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E.g., 11/19/2017
E.g., 11/19/2017
Your search has returned 155 images:
  • Kircher's map of Earth's core
  • Lord Howe stick insects
  • amyloid-beta buildup in mouse brain
Your search has returned 2938 articles:
  • Exhibit

    A new map exhibit documents evolving views of Earth’s interior

    Much of what happens on the Earth’s surface is connected to activity far below. “Beneath Our Feet,” a temporary exhibit at the Norman B. Leventhal Map Center in the Boston Public Library, explores the ways people have envisioned, explored and exploited what lies underground.

    “We’re trying to visualize those places that humans don’t naturally go to,” says associate curator Stephanie Cyr...

    11/19/2017 - 07:00 History of Science, Earth
  • Introducing

    The Lord Howe stick insect is officially back from the dead

    It’s a rare triumph when a species comes back from the dead. A new genetic analysis has officially established what many entomologists and conservation biologists hoped was true: The Lord Howe stick insect (Dryococelus australis) lives.

    Nicknamed “tree lobsters,” the dark-brown crawlers are nocturnal, flightless creatures that can grow up to 15 centimeters long. They feed on tea trees,...

    11/13/2017 - 12:30 Animals, Conservation, Evolution
  • News

    Alzheimer’s protein can travel from blood to build up in the brain

    An Alzheimer’s-related protein can move from the blood to the brain and accumulate there, experiments on mice show for the first time.

    The results, published online October 31 in Molecular Psychiatry, suggest that the protein amyloid-beta outside the brain may contribute to the Alzheimer’s disease inside it, says Mathias Jucker, a neurobiologist at the University of Tübingen in Germany....

    11/06/2017 - 06:00 Neuroscience, Physiology
  • News

    Wind may be driving the melting of East Antarctica’s largest glacier

    View the video

    The wind is helping to awaken one of Antarctica’s sleeping giants. Warm ocean waters, driven inland by winds, are undercutting an ice shelf that holds back a vast glacier from sliding into the ocean, researchers report November 1 in Science Advances.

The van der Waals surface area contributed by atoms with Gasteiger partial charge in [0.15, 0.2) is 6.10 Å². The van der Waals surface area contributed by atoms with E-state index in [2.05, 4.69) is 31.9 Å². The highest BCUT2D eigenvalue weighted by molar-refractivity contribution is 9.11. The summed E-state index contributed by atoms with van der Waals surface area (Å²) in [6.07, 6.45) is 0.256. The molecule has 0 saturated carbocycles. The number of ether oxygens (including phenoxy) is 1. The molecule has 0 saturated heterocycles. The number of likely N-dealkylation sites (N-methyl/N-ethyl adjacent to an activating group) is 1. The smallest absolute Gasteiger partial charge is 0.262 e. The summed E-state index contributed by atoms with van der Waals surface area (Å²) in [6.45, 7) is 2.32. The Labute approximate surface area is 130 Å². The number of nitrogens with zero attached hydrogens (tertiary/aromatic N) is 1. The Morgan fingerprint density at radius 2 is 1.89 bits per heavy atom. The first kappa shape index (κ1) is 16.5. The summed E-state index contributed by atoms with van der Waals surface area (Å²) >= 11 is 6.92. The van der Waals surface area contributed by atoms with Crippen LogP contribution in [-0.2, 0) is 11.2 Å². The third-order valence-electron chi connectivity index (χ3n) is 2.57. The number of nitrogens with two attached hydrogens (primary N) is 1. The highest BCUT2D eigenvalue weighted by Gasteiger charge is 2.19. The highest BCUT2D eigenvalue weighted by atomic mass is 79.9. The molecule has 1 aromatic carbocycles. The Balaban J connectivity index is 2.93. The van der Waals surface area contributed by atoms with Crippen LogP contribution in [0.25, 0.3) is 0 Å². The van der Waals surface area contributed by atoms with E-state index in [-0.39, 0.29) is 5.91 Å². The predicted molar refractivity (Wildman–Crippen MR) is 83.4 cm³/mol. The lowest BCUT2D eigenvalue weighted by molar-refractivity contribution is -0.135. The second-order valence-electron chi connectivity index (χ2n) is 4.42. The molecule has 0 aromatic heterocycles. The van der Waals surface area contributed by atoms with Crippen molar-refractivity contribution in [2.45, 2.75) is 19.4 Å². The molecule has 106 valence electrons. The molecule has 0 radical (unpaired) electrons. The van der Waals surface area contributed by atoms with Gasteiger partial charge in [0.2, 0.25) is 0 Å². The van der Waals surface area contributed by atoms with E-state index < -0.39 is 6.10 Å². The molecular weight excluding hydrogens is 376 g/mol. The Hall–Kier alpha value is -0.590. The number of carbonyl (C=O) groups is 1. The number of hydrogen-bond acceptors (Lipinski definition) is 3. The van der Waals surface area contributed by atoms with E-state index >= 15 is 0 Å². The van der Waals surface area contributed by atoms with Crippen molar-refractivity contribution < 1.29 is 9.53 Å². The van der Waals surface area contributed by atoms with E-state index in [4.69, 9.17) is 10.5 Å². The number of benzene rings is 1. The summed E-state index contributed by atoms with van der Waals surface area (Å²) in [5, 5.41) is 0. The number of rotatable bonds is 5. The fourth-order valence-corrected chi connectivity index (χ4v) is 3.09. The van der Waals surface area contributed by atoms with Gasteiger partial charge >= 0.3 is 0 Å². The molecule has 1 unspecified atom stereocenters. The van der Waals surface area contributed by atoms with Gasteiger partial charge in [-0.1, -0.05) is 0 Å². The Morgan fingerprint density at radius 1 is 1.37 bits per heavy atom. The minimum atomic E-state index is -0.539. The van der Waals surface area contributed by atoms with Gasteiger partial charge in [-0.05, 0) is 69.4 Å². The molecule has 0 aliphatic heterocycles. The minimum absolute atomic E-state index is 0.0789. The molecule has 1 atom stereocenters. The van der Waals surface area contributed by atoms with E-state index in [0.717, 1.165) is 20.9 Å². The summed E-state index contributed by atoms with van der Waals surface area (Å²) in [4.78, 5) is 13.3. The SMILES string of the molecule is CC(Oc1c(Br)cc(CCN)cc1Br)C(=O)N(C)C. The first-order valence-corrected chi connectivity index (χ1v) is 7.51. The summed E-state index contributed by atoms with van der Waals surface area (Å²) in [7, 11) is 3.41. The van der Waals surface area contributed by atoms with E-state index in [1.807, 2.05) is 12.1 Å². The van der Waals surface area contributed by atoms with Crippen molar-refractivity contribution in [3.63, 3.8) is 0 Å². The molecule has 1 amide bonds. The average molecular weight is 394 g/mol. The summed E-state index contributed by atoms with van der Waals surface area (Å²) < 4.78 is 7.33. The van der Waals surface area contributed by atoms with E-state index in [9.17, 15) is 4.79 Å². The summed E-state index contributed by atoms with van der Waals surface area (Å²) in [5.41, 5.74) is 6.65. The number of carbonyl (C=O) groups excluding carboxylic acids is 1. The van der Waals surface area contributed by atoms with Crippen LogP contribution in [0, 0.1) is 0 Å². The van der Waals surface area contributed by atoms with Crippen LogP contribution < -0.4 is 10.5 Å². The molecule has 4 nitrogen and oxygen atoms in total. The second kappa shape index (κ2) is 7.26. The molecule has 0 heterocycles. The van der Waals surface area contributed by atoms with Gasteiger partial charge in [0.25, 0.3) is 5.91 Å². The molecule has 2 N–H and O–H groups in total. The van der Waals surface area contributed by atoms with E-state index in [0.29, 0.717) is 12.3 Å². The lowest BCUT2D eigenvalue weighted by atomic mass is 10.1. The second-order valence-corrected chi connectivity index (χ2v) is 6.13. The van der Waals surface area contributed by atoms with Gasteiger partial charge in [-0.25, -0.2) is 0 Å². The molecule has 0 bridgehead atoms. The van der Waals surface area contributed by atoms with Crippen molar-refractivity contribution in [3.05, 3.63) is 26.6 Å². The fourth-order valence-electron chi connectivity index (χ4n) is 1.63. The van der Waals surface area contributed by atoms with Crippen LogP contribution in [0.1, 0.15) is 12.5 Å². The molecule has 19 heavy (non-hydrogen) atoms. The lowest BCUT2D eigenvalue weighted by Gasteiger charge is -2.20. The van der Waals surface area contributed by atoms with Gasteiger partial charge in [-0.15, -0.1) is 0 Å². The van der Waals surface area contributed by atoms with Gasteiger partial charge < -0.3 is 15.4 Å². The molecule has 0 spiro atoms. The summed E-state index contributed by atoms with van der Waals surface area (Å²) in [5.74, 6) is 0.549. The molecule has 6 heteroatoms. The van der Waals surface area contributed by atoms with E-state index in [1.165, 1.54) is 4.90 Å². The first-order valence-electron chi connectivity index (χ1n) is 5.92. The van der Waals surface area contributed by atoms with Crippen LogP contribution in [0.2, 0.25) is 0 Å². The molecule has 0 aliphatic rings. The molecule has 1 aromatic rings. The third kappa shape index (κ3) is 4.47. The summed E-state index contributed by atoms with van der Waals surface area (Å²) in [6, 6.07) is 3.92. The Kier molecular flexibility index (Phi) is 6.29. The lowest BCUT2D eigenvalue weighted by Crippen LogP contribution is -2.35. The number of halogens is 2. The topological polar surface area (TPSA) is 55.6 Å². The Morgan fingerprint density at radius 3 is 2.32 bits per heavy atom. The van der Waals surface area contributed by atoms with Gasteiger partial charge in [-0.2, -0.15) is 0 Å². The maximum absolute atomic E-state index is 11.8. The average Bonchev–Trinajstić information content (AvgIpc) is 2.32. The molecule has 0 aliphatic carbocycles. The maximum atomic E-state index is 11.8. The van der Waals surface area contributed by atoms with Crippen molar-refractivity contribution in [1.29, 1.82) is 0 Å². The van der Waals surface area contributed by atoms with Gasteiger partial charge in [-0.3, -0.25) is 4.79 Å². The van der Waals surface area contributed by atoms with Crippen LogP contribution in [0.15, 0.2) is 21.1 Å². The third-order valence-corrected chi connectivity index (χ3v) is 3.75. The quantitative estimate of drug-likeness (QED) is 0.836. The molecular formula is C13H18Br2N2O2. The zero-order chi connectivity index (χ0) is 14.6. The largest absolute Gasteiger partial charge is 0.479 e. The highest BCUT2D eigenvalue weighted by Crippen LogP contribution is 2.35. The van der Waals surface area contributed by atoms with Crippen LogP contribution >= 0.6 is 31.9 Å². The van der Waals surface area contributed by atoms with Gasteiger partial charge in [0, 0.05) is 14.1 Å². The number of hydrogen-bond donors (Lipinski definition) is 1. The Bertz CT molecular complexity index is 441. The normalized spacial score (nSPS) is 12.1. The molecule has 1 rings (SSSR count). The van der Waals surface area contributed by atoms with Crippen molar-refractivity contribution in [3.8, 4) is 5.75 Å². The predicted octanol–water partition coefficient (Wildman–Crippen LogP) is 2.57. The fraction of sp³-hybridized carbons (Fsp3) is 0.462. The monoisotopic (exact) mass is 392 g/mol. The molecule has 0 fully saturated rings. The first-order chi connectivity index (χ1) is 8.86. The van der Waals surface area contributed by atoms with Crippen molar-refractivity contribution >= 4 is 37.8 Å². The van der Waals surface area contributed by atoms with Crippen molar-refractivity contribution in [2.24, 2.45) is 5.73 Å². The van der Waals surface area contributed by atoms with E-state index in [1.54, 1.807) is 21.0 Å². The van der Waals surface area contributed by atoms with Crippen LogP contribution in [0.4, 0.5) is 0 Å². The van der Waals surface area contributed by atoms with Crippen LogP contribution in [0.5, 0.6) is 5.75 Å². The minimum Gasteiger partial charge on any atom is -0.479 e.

Totten Glacier is East Antarctica’s largest glacier, with a drainage basin encompassing about 550,000 square...

    11/01/2017 - 14:24 Earth, Climate, Oceans
  • News

    The newest AlphaGo mastered the game with no human input

    AlphaGo just leveled up.

    The latest version of the computer program, dubbed AlphaGo Zero, is the first to master Go, a notoriously complex Chinese board game, without human guidance. Its predecessor — dubbed AlphaGo Lee when it became the first computer program with artificial intelligence, or AI, to defeat a human world champion Go player (SN Online: 3/15/16) — had to study millions of...

    10/18/2017 - 13:00 Computing, Technology
  • Reviews & Previews

    New physics books don’t censor the math behind reality

    Many books about science are meant to be pleasure reading. Such books attempt to convey the wonder and fascination and excitement of science, and ideally some of the substance as well. After all, good popular science writing is not only engaging and entertaining, but also informative. But even very informative popular books are not designed to be fully educational about the science in...

    10/16/2017 - 15:00 Physics, Numbers
  • Context

    An American astronomical evangelist coined the phrase ‘island universe’

    No other science engages human curiosity like astronomy. From antiquity onward, attempts to comprehend the architecture of the cosmos have commanded a substantial fraction of humankind’s mental budget for intellectual endeavor. Only in the last century, though, have astronomers grasped the structure of the cosmos accurately. Just a hundred years ago, a great debate raged about the fuzzy...

    10/13/2017 - 07:00 History of Science
  • News

    Superbugs may meet their match in these nanoparticles

    Antibiotics may have a new teammate in the fight against drug-resistant infections.

    Researchers have engineered nanoparticles to produce chemicals that render bacteria more vulnerable to antibiotics. These quantum dots, described online October 4 in Science Advances, could help combat pathogens that have developed resistance to antibiotics (SN: 10/15/16, p. 11).

    “Various superbugs...

    10/09/2017 - 07:00 Technology, Biophysics
  • Feature

    Lena Pernas sees parasitic infection as a kind of Hunger Games

    Lena Pernas, 30ParasitologistUniversity of Padova

    Lena Pernas’ love of parasites began in childhood, when she was plagued with many virtual infections. One of her favorite pastimes as a 9-year-old was playing The Amazon Trail, an educational computer game set near the South American river. One of the dangers players could encounter was malaria, “and I got malaria a lot,” Pernas says. This...

    10/04/2017 - 13:47 Microbiology, Microbes
  • Feature

    Christina Warinner uncovers ancient tales in dental plaque

    Christina Warinner, 37Molecular anthropologistUniversity of OklahomaMax Planck Institute for theScience of Human History

    In a pitch-black rainforest with fluttering moths and crawling centipedes, Christina Warinner dug up her first skeleton. Well, technically it was a full skeleton plus two headless ones, all seated and draped in ornate jewelry. To deter looters, she excavated through the night...

    10/04/2017 - 13:45 Anthropology, Genetics, Archaeology